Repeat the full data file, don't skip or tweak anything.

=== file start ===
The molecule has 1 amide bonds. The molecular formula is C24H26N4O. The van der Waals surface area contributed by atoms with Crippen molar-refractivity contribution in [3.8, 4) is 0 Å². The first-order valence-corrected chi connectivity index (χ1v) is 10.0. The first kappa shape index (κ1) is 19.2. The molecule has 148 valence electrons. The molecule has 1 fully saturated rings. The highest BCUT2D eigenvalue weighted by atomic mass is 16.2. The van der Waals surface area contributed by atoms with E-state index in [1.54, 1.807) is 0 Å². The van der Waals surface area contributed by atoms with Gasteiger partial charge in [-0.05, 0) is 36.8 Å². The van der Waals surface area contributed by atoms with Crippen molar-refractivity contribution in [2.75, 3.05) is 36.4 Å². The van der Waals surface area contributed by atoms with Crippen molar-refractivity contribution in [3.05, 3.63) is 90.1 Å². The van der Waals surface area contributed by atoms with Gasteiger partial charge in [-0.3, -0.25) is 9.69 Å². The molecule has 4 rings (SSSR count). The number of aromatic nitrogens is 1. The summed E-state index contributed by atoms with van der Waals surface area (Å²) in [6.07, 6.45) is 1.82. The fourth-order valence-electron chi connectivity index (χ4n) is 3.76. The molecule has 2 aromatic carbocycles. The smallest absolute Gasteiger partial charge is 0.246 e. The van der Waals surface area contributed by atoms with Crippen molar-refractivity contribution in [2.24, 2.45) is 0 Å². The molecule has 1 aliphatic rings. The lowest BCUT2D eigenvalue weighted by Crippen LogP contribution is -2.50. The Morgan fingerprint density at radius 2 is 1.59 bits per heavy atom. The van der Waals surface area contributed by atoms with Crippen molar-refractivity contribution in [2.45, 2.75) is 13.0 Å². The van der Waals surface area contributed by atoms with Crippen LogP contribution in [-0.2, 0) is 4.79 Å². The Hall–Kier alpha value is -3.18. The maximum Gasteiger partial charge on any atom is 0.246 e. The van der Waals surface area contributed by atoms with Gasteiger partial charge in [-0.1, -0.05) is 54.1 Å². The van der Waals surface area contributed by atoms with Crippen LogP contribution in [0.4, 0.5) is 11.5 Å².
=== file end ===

The molecule has 1 amide bonds. The molecular formula is C24H26N4O. The van der Waals surface area contributed by atoms with Crippen molar-refractivity contribution in [3.8, 4) is 0 Å². The first-order valence-corrected chi connectivity index (χ1v) is 10.0. The first kappa shape index (κ1) is 19.2. The molecule has 148 valence electrons. The molecule has 1 fully saturated rings. The highest BCUT2D eigenvalue weighted by atomic mass is 16.2. The van der Waals surface area contributed by atoms with E-state index in [1.54, 1.807) is 0 Å². The van der Waals surface area contributed by atoms with Gasteiger partial charge in [-0.05, 0) is 36.8 Å². The van der Waals surface area contributed by atoms with Crippen molar-refractivity contribution in [2.75, 3.05) is 36.4 Å². The van der Waals surface area contributed by atoms with Crippen molar-refractivity contribution in [3.05, 3.63) is 90.1 Å². The van der Waals surface area contributed by atoms with Gasteiger partial charge in [-0.3, -0.25) is 9.69 Å². The molecule has 4 rings (SSSR count). The number of aromatic nitrogens is 1. The summed E-state index contributed by atoms with van der Waals surface area (Å²) in [6.07, 6.45) is 1.82. The fourth-order valence-electron chi connectivity index (χ4n) is 3.76. The molecule has 2 aromatic carbocycles. The smallest absolute Gasteiger partial charge is 0.246 e. The van der Waals surface area contributed by atoms with Crippen molar-refractivity contribution in [2.24, 2.45) is 0 Å². The molecule has 1 aliphatic rings. The lowest BCUT2D eigenvalue weighted by Crippen LogP contribution is -2.50. The Morgan fingerprint density at radius 2 is 1.59 bits per heavy atom. The van der Waals surface area contributed by atoms with Crippen molar-refractivity contribution in [2.45, 2.75) is 13.0 Å². The van der Waals surface area contributed by atoms with Crippen LogP contribution in [-0.2, 0) is 4.79 Å². The Hall–Kier alpha value is -3.18. The maximum Gasteiger partial charge on any atom is 0.246 e. The van der Waals surface area contributed by atoms with Gasteiger partial charge in [-0.1, -0.05) is 54.1 Å². The van der Waals surface area contributed by atoms with Crippen LogP contribution in [0.4, 0.5) is 11.5 Å².